Anti-VEGF antibodies we actually use, mostly, with chemotherapy. We’re not using as many of them. The place where we’re using the anti-VEGF antibodies now would be in combination with immunotherapy. Some of the trials with atezolizumab now are looking at bevacizumab, and you can also block VEGF with small molecule inhibitors of VEGFR2, such as ramucirumab. I’ve been quite intrigued by the combination of pembrolizumab and ramucirumab, which is a phase I to II trial that I’ve actually led. In 24 patients with lung cancer, we’ve seen response rates in the 30% range, including large responses in patients that don’t have PD-L1 positivity, and a median progression-free survival of almost 10 months in a second- to fourth-line setting. What does that mean? I think that when you use an angiogenesis inhibitor, there is some effect on dendritic cells and antigen presentation. There is some effect in bringing T cells into the tumor. This is something that needs to be further explored.

Sequencing immunotherapies is the future. How are we going to treat a tumor and see the best effect? If the patient doesn’t respond, or responds and then the tumor grows again, we are going to need to think about how to really harness all the power of the immune system, not just the PD-1, PD-L1. We see that. At the 2017 ASCO Annual Meeting, we saw hundreds of posters about different combinations and approaches to ways to alter the tumor microenvironment to make the tumor more sensitive to checkpoint inhibition—ways to bring immune infiltrating to the tumor. All of these things are really ripe for the picking. We need more clinical trials—research. These are options that are all available to patients as we learn how to do this best.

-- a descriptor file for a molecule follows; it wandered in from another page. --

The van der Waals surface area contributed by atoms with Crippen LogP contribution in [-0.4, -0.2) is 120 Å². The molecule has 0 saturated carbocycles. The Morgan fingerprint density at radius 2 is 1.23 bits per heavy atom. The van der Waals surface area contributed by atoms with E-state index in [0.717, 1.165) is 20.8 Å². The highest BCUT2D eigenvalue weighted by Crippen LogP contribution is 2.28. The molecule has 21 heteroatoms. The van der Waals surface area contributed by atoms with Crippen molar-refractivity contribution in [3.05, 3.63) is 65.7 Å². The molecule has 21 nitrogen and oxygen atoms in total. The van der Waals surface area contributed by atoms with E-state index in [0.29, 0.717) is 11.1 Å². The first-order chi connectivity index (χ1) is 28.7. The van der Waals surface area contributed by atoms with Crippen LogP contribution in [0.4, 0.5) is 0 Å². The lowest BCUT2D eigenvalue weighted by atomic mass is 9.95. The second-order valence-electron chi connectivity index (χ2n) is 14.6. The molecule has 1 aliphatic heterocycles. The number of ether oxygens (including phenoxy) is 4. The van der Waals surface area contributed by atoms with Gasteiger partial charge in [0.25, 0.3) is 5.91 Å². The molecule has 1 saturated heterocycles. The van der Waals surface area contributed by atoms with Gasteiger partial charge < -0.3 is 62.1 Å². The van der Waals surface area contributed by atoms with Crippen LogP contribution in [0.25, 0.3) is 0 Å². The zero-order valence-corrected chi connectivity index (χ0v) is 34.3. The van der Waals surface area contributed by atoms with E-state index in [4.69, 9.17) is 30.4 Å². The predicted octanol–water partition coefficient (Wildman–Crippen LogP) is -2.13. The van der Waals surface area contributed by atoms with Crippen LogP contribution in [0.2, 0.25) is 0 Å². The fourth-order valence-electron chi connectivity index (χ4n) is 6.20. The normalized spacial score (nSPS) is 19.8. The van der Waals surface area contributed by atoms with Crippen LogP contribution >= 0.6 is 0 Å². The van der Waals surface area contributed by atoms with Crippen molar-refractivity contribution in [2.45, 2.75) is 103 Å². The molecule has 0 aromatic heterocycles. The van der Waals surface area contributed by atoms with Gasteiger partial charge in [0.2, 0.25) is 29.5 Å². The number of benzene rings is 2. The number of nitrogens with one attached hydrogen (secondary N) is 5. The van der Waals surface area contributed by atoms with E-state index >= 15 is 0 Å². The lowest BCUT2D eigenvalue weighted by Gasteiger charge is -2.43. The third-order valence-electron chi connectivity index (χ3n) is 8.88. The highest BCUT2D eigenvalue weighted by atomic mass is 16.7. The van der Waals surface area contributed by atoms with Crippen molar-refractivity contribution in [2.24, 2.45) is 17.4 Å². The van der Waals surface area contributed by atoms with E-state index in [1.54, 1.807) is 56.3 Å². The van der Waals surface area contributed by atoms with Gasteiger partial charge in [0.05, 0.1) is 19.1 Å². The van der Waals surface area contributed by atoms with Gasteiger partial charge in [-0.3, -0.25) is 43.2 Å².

Vassiliki A. Papadimitrakopoulou, MD: With the approval of immunotherapy in the frontline setting, and the availability of immunotherapy in the second-line setting for patients that did not receive it as frontline therapy, we have seen a significant change in the use of chemotherapy and chemotherapy in combination with VEGF inhibitors. What used to be our frontline therapy has frequently moved to the second-line setting, and what was second-line therapy has moved to the third-line setting. There are no specific recommendations regarding any modifications in these regimens when they’re used as second- or third-line regimens, and we continue to use them on all patients that make it to these lines of therapy.

In my practice, the majority of the patients that progress after immunotherapy are being considered for clinical trial participation. However, for the patients who are being treated with standard of care, my recommendation is standard chemotherapy or combination chemotherapy with a VEGF inhibitor. The data that we saw at the 2017 ASCO Annual Meeting suggest that chemotherapy’s activity, post-progression, from an immunotherapy agent may be slightly higher than what we were previously experiencing in the setting.

Transcript Edited for Clarity